From another Cross Validated question

Given $X\sim N(\mu_X, \sigma_X^2)$ and $Y\sim N(\mu_Y, \sigma_Y^2)$ are independent, and you know $X+Y=s$. What is the expected value of $X$?

The question makes it sound like $Y=s-X$ yet $X$ and $Y$ are independent. How can this be?

$$cov(X,Y)\\=cov(X,s-X)\\=-var(X)\ne 0$$

Nonzero covariance is one form of dependence and precludes independence.

  • $\begingroup$ See if the image at stats.stackexchange.com/a/9073/2958 helps $\endgroup$
    – Henry
    Aug 18, 2022 at 0:46
  • $\begingroup$ It isn't that the RVs are deterministically adding to $s$, rather the question is asking about conditioning on the event. $\endgroup$
    – Ben
    Aug 18, 2022 at 0:46
  • $\begingroup$ @Ben That seems to be the approach taken in the other question, not an assumption of the problem faced in the interview. $\endgroup$
    – Dave
    Aug 18, 2022 at 0:49
  • $\begingroup$ I agree with @Ben and have interpreted the questions as asking for the conditional expectation of $X$ given $X+Y=s$ for a specific (realized) $s$. $\endgroup$
    – statmerkur
    Aug 18, 2022 at 0:56
  • $\begingroup$ Hi @Dave. Writing mathematical expressions in plain English necessarily leads to imprecision. "If $X+Y=s$, what is the expectation of $X$" is just slightly sloppy wording for a conditional expectation. $\endgroup$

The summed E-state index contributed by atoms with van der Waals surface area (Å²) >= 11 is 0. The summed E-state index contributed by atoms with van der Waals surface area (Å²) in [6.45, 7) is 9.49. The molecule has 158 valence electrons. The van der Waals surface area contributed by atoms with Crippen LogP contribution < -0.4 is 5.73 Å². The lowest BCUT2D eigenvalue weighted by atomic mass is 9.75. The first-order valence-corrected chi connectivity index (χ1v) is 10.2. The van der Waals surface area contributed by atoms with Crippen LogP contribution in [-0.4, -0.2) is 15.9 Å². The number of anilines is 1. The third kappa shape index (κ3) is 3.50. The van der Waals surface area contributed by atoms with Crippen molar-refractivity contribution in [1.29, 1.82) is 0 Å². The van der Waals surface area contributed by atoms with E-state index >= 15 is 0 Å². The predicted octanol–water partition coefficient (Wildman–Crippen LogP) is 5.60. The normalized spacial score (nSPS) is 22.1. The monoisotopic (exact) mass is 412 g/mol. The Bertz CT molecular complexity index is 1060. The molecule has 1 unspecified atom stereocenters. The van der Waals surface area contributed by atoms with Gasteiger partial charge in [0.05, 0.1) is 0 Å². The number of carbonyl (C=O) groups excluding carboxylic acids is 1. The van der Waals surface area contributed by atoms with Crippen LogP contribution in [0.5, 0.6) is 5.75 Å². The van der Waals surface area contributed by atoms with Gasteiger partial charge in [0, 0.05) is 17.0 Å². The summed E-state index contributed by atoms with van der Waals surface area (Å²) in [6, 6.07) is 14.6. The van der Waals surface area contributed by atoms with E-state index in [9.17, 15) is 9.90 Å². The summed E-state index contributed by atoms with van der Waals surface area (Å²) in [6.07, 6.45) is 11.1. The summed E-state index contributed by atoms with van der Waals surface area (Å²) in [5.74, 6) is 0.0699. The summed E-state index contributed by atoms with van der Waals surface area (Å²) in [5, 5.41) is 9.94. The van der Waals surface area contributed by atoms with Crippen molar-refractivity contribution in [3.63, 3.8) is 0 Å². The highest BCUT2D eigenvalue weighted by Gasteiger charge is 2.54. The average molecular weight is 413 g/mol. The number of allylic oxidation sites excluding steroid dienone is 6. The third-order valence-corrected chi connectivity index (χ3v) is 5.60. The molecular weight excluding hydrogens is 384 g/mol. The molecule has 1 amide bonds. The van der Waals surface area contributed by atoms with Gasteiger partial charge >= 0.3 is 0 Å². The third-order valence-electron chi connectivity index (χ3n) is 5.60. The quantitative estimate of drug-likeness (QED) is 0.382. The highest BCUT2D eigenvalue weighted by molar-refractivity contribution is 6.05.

– Ben
    Aug 18, 2022 at 1:56

2 Answers 2


Ben's comment pretty much says it all.

$X, Y$ being independent doesn't mean there cannot be an event where their added realisations have a particular aggregate, say $s.$ But the distinction must be noted: $$Y :\ne X-s;$$ the necessary condition of independence is uncorrelatedness, i.e. $\mathbb{Cov}(X, Y) = 0,$ but in no way $Y$ is defined to be $X- s. $


This sounds a bit like the idea behind collider bias, the reverse of confounding bias.

  • Confounding bias: x and y are found to be correlated because both are caused by z.
  • Collider bias: x and y are found to be correlated because they both cause z and there is a selection effect based on z.

example of bias

Image from the question:Can spurious correlations exist in the (theoretical) population?

So $X$ and $Y$ may not be correlated, but when you condition on $s$ then they are correlated.

It is written a bit implicitly in the interview question but the statement implies a conditioning

Given that ... and you know $X+Y=s$

You might assume that this means a particular sampled individual case has $X+Y=s$. Otherwise there is a contradiction. $X$ and $Y$ can not be independent while also $X+Y=s$.


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